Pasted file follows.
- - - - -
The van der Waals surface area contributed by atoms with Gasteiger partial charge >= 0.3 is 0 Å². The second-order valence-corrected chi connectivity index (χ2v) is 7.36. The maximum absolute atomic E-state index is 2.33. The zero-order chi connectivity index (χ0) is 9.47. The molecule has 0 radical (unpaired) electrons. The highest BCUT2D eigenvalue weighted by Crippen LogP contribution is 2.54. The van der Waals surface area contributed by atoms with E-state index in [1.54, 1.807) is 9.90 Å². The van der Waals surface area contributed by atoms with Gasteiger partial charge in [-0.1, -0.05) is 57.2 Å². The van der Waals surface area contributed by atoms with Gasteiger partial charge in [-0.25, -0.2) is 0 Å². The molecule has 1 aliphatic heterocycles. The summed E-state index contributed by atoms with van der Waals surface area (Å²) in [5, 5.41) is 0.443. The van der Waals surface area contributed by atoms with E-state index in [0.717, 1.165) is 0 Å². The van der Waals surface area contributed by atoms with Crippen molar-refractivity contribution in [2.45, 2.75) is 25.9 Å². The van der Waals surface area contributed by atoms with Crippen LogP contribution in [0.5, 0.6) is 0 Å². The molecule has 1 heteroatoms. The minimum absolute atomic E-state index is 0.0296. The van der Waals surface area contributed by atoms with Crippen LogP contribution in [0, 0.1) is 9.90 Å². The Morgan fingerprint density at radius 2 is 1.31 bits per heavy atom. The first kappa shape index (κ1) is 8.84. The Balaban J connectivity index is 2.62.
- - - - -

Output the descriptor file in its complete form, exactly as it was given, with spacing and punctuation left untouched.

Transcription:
The van der Waals surface area contributed by atoms with Gasteiger partial charge >= 0.3 is 0 Å². The second-order valence-corrected chi connectivity index (χ2v) is 7.36. The maximum absolute atomic E-state index is 2.33. The zero-order chi connectivity index (χ0) is 9.47. The molecule has 0 radical (unpaired) electrons. The highest BCUT2D eigenvalue weighted by Crippen LogP contribution is 2.54. The van der Waals surface area contributed by atoms with E-state index in [1.54, 1.807) is 9.90 Å². The van der Waals surface area contributed by atoms with Gasteiger partial charge in [-0.1, -0.05) is 57.2 Å². The van der Waals surface area contributed by atoms with Gasteiger partial charge in [-0.25, -0.2) is 0 Å². The molecule has 1 aliphatic heterocycles. The summed E-state index contributed by atoms with van der Waals surface area (Å²) in [5, 5.41) is 0.443. The van der Waals surface area contributed by atoms with E-state index in [0.717, 1.165) is 0 Å². The van der Waals surface area contributed by atoms with Crippen molar-refractivity contribution in [2.45, 2.75) is 25.9 Å². The van der Waals surface area contributed by atoms with Crippen LogP contribution in [0.5, 0.6) is 0 Å². The molecule has 1 heteroatoms. The minimum absolute atomic E-state index is 0.0296. The van der Waals surface area contributed by atoms with Crippen LogP contribution in [0, 0.1) is 9.90 Å². The Morgan fingerprint density at radius 2 is 1.31 bits per heavy atom. The first kappa shape index (κ1) is 8.84. The Balaban J connectivity index is 2.62.